When Charlie Ferrer moved into his prewar, 1,000-square-foot Manhattan apartment in 2013, he was not only establishing his first residence in the city after half a dozen years in Los Angeles. He was also launching his solo venture as an interior designer and furniture dealer—using his apartment as a quasi-showroom for custom-made pieces from a growing stable of designers.
If you’re walking, you really shouldn’t be texting. While not as perilous as texting and driving, there’s no surer way to annoy fellow pedestrians than by zigzagging across a sidewalk, eyes glued to your precious screen. But if you absolutely must walk and text, Apple might have a new feature that could make that action safer.
When Jim Brett took over as West Elm’s president in 2010, he noticed a big issue that he immediately wanted to fix: chocolate boxes.
Jim Brett was haunted by mud-colored squares. When he started as West Elm’s president in 2010, he couldn’t believe how a furniture store could have so many products designed with such little imagination. “I was like, ‘Oh, my God, what’s with the brown boxes?’” he says. “The whole brand was brown boxes made in China. There wasn’t a curve in the store!” From couches to beds to dressers, much of the line consisted of low-slung angular block shapes covered in lifeless chocolate finishes. Even the West Elm logo was trapped inside a pair of overlapping squares. “It was all machine-made, all very clean and simple, and all very soulless,” says Brett. “I wanted to bring personality and soul and handmade into the business.”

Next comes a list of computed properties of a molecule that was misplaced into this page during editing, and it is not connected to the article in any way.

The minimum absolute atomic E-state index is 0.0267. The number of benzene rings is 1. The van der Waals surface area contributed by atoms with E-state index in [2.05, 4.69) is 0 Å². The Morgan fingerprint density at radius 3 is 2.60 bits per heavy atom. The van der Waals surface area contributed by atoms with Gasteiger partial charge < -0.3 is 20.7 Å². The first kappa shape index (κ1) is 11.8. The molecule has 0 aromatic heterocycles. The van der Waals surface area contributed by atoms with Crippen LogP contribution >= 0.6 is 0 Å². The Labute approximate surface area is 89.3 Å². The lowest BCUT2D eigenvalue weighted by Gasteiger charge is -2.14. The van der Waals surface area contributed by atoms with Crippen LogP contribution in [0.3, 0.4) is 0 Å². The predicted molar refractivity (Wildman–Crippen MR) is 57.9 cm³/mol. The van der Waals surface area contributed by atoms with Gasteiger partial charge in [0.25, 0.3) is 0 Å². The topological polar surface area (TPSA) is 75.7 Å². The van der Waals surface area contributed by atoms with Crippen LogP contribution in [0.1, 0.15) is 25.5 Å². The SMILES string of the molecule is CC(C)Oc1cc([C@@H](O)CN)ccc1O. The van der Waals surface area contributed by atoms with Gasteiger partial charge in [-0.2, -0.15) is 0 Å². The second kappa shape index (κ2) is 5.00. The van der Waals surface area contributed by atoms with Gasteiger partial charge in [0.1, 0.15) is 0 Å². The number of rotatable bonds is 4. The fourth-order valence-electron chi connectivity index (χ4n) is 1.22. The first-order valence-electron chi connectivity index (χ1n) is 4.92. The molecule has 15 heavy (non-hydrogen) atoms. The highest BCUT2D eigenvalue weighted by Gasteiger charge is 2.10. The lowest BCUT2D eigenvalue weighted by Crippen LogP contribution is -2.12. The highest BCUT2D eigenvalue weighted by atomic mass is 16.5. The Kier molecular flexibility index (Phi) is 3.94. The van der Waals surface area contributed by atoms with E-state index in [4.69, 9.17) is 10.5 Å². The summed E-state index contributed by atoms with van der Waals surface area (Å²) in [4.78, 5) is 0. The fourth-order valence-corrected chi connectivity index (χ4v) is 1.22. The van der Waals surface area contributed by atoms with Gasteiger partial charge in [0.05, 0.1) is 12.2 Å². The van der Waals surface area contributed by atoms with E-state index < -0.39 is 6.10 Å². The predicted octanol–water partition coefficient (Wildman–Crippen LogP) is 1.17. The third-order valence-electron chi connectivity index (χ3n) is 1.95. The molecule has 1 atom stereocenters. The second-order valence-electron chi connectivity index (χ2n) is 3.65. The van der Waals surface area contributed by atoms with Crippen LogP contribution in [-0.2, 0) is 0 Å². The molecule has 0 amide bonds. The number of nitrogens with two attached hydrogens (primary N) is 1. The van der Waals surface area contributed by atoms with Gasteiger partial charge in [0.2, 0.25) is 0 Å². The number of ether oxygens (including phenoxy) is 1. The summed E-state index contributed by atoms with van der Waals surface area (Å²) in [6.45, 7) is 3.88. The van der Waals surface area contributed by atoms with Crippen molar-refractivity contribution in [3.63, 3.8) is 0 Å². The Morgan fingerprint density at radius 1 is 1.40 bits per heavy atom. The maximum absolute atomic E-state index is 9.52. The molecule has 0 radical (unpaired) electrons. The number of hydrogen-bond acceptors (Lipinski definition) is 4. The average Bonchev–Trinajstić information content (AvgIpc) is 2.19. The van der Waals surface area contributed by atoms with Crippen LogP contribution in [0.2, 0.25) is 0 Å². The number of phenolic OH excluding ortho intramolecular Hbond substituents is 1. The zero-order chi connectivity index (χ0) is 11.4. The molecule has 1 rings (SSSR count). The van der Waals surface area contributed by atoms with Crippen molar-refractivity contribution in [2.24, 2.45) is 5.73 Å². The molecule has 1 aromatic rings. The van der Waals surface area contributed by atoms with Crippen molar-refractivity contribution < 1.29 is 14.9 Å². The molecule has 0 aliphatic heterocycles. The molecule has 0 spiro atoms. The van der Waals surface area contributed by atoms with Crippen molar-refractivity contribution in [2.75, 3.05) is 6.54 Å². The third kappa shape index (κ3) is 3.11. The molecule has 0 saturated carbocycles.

Google’s offices, though always Google-y, tend to take inspiration from their location. The original campus in Mountain View is sprawling and sunny, like an alternate-universe Stanford. The New York offices, on the far West Side, are industrial and loft-like. (More examples: London, Pittsburgh, Dublin.) And the new Amsterdam offices have stroopwafel ceiling panels.
Now accepting submissions. Finalists get featured in the October issue of Fast Company magazine.
We’re delighted to announce the 2014 Innovation By Design Awards! The awards celebrate the smartest, most ambitious, most inventive design that marries good business and cultural impact. We’re accepting entriesuntil May 5.
Finalists are featured on Co.Design as well as in a special issue of Fast Company magazine, and the winners are announced at an awards ceremony in October, following a day-long conference on the newest thinking in the field of design. See all of last year’s winners in our slideshow here.
This year we have 10 categories: Apps, Data Visualization, Experimental, Graphic, Products, Social Good, Spaces, Health, Experience, and Students. Go here for full competition details and to check out our growing roster of all-star judges.
We can’t wait to see what you come up with. Happy entering!